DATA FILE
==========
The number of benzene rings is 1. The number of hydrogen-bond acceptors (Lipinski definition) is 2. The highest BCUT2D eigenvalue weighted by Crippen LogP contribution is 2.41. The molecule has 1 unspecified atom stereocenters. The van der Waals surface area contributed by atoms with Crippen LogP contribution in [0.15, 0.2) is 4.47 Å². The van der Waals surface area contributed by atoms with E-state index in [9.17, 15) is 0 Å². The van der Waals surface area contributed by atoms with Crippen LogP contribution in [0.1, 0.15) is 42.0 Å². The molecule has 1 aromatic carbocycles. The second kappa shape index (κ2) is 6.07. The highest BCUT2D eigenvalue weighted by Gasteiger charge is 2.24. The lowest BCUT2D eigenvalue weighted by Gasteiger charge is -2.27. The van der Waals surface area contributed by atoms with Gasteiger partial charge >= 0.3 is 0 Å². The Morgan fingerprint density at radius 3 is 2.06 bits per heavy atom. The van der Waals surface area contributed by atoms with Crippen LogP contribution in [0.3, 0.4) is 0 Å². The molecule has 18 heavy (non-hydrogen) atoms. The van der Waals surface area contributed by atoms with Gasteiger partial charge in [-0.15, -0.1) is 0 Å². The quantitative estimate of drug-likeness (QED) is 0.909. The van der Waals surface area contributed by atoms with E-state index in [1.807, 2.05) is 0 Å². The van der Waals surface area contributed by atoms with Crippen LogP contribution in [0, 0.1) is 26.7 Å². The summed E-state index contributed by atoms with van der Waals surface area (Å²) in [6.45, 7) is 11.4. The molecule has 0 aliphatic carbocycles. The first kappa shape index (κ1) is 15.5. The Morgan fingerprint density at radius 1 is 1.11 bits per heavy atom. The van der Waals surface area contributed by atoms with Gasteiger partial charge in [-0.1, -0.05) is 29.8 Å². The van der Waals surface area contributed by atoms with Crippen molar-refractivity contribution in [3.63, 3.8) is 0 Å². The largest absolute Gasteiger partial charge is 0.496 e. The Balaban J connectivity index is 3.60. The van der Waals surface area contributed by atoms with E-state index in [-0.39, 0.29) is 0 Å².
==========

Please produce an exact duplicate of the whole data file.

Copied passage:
The number of benzene rings is 1. The number of hydrogen-bond acceptors (Lipinski definition) is 2. The highest BCUT2D eigenvalue weighted by Crippen LogP contribution is 2.41. The molecule has 1 unspecified atom stereocenters. The van der Waals surface area contributed by atoms with Crippen LogP contribution in [0.15, 0.2) is 4.47 Å². The van der Waals surface area contributed by atoms with E-state index in [9.17, 15) is 0 Å². The van der Waals surface area contributed by atoms with Crippen LogP contribution in [0.1, 0.15) is 42.0 Å². The molecule has 1 aromatic carbocycles. The second kappa shape index (κ2) is 6.07. The highest BCUT2D eigenvalue weighted by Gasteiger charge is 2.24. The lowest BCUT2D eigenvalue weighted by Gasteiger charge is -2.27. The van der Waals surface area contributed by atoms with Gasteiger partial charge >= 0.3 is 0 Å². The Morgan fingerprint density at radius 3 is 2.06 bits per heavy atom. The van der Waals surface area contributed by atoms with Crippen LogP contribution in [0.3, 0.4) is 0 Å². The molecule has 18 heavy (non-hydrogen) atoms. The van der Waals surface area contributed by atoms with Gasteiger partial charge in [-0.15, -0.1) is 0 Å². The quantitative estimate of drug-likeness (QED) is 0.909. The van der Waals surface area contributed by atoms with E-state index in [1.807, 2.05) is 0 Å². The van der Waals surface area contributed by atoms with Crippen LogP contribution in [0, 0.1) is 26.7 Å². The summed E-state index contributed by atoms with van der Waals surface area (Å²) in [6.45, 7) is 11.4. The molecule has 0 aliphatic carbocycles. The first kappa shape index (κ1) is 15.5. The Morgan fingerprint density at radius 1 is 1.11 bits per heavy atom. The van der Waals surface area contributed by atoms with Gasteiger partial charge in [-0.1, -0.05) is 29.8 Å². The van der Waals surface area contributed by atoms with Crippen molar-refractivity contribution in [3.63, 3.8) is 0 Å². The largest absolute Gasteiger partial charge is 0.496 e. The Balaban J connectivity index is 3.60. The van der Waals surface area contributed by atoms with E-state index in [-0.39, 0.29) is 0 Å².